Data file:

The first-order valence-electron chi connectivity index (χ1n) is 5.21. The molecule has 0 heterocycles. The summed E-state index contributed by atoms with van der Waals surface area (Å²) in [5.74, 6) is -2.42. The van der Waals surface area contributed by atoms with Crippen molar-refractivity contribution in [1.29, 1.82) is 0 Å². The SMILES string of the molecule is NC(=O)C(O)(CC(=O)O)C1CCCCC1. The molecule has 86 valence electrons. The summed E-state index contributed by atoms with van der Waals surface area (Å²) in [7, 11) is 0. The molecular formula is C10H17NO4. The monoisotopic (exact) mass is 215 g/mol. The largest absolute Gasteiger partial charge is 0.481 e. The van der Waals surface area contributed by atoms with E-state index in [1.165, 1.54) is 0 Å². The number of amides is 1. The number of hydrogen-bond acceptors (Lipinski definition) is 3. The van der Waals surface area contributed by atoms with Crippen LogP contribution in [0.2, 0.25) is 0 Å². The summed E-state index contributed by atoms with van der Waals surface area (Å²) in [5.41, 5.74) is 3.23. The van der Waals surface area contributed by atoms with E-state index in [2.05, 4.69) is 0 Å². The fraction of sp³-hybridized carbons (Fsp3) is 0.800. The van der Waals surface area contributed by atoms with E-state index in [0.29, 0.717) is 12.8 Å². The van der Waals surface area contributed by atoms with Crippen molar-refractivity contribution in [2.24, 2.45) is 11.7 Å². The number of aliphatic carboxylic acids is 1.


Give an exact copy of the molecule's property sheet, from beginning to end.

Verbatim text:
The first-order valence-electron chi connectivity index (χ1n) is 5.21. The molecule has 0 heterocycles. The summed E-state index contributed by atoms with van der Waals surface area (Å²) in [5.74, 6) is -2.42. The van der Waals surface area contributed by atoms with Crippen molar-refractivity contribution in [1.29, 1.82) is 0 Å². The SMILES string of the molecule is NC(=O)C(O)(CC(=O)O)C1CCCCC1. The molecule has 86 valence electrons. The summed E-state index contributed by atoms with van der Waals surface area (Å²) in [7, 11) is 0. The molecular formula is C10H17NO4. The monoisotopic (exact) mass is 215 g/mol. The largest absolute Gasteiger partial charge is 0.481 e. The van der Waals surface area contributed by atoms with E-state index in [1.165, 1.54) is 0 Å². The number of amides is 1. The number of hydrogen-bond acceptors (Lipinski definition) is 3. The van der Waals surface area contributed by atoms with Crippen LogP contribution in [0.2, 0.25) is 0 Å². The summed E-state index contributed by atoms with van der Waals surface area (Å²) in [5.41, 5.74) is 3.23. The van der Waals surface area contributed by atoms with E-state index in [2.05, 4.69) is 0 Å². The fraction of sp³-hybridized carbons (Fsp3) is 0.800. The van der Waals surface area contributed by atoms with E-state index in [0.29, 0.717) is 12.8 Å². The van der Waals surface area contributed by atoms with Crippen molar-refractivity contribution in [2.24, 2.45) is 11.7 Å². The number of aliphatic carboxylic acids is 1.